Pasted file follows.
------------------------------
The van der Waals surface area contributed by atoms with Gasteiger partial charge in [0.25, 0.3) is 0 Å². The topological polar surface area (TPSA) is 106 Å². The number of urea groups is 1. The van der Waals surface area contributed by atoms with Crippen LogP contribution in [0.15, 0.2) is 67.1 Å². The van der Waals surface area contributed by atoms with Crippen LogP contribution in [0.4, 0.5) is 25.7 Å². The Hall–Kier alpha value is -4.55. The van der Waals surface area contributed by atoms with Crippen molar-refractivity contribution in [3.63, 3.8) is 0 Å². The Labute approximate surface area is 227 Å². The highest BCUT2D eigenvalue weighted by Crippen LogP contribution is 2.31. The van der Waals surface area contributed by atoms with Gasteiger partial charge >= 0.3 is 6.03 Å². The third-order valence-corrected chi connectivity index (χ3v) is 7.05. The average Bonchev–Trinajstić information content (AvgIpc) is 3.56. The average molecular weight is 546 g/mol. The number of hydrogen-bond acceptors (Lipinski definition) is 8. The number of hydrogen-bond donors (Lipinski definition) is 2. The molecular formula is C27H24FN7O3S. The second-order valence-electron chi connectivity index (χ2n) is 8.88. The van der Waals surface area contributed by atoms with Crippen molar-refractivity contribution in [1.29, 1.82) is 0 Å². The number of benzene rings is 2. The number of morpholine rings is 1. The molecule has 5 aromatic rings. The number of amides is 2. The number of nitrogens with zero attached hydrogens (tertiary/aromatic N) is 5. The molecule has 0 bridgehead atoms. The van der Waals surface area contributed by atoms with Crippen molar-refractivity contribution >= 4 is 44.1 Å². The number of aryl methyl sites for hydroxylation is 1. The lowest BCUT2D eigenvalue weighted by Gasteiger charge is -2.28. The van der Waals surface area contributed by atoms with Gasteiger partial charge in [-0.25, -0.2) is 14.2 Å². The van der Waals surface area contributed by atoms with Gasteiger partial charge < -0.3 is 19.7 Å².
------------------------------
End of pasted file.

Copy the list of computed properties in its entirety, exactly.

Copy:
The van der Waals surface area contributed by atoms with Gasteiger partial charge in [0.25, 0.3) is 0 Å². The topological polar surface area (TPSA) is 106 Å². The number of urea groups is 1. The van der Waals surface area contributed by atoms with Crippen LogP contribution in [0.15, 0.2) is 67.1 Å². The van der Waals surface area contributed by atoms with Crippen LogP contribution in [0.4, 0.5) is 25.7 Å². The Hall–Kier alpha value is -4.55. The van der Waals surface area contributed by atoms with Crippen molar-refractivity contribution in [3.63, 3.8) is 0 Å². The Labute approximate surface area is 227 Å². The highest BCUT2D eigenvalue weighted by Crippen LogP contribution is 2.31. The van der Waals surface area contributed by atoms with Gasteiger partial charge >= 0.3 is 6.03 Å². The third-order valence-corrected chi connectivity index (χ3v) is 7.05. The average Bonchev–Trinajstić information content (AvgIpc) is 3.56. The average molecular weight is 546 g/mol. The number of hydrogen-bond acceptors (Lipinski definition) is 8. The number of hydrogen-bond donors (Lipinski definition) is 2. The molecular formula is C27H24FN7O3S. The second-order valence-electron chi connectivity index (χ2n) is 8.88. The van der Waals surface area contributed by atoms with Crippen molar-refractivity contribution in [1.29, 1.82) is 0 Å². The number of benzene rings is 2. The number of morpholine rings is 1. The molecule has 5 aromatic rings. The number of amides is 2. The number of nitrogens with zero attached hydrogens (tertiary/aromatic N) is 5. The molecule has 0 bridgehead atoms. The van der Waals surface area contributed by atoms with Crippen molar-refractivity contribution >= 4 is 44.1 Å². The number of aryl methyl sites for hydroxylation is 1. The lowest BCUT2D eigenvalue weighted by Gasteiger charge is -2.28. The van der Waals surface area contributed by atoms with Gasteiger partial charge in [-0.25, -0.2) is 14.2 Å². The van der Waals surface area contributed by atoms with Gasteiger partial charge < -0.3 is 19.7 Å².